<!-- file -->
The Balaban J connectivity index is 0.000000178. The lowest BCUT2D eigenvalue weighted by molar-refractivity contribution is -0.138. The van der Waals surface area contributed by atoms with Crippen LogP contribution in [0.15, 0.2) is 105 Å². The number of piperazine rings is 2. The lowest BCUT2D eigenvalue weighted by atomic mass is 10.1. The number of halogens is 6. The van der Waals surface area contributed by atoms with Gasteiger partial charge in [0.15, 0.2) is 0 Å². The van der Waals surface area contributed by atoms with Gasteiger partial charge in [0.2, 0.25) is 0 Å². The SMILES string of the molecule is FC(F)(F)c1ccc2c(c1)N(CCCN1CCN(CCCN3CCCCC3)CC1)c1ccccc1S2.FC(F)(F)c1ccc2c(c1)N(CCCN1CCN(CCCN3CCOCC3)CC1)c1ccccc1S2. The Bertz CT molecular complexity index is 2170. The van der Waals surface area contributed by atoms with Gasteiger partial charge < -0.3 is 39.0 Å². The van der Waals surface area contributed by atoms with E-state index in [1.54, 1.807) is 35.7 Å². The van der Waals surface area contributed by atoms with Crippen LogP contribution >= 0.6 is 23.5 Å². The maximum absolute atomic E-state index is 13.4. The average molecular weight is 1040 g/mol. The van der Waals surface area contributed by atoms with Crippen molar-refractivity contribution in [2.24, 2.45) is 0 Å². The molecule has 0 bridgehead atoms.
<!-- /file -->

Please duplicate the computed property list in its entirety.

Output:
The Balaban J connectivity index is 0.000000178. The lowest BCUT2D eigenvalue weighted by molar-refractivity contribution is -0.138. The van der Waals surface area contributed by atoms with Crippen LogP contribution in [0.15, 0.2) is 105 Å². The number of piperazine rings is 2. The lowest BCUT2D eigenvalue weighted by atomic mass is 10.1. The number of halogens is 6. The van der Waals surface area contributed by atoms with Gasteiger partial charge in [0.15, 0.2) is 0 Å². The van der Waals surface area contributed by atoms with Gasteiger partial charge in [0.2, 0.25) is 0 Å². The SMILES string of the molecule is FC(F)(F)c1ccc2c(c1)N(CCCN1CCN(CCCN3CCCCC3)CC1)c1ccccc1S2.FC(F)(F)c1ccc2c(c1)N(CCCN1CCN(CCCN3CCOCC3)CC1)c1ccccc1S2. The Bertz CT molecular complexity index is 2170. The van der Waals surface area contributed by atoms with Gasteiger partial charge < -0.3 is 39.0 Å². The van der Waals surface area contributed by atoms with E-state index in [1.54, 1.807) is 35.7 Å². The van der Waals surface area contributed by atoms with Crippen LogP contribution >= 0.6 is 23.5 Å². The maximum absolute atomic E-state index is 13.4. The average molecular weight is 1040 g/mol. The van der Waals surface area contributed by atoms with Crippen molar-refractivity contribution in [2.24, 2.45) is 0 Å². The molecule has 0 bridgehead atoms.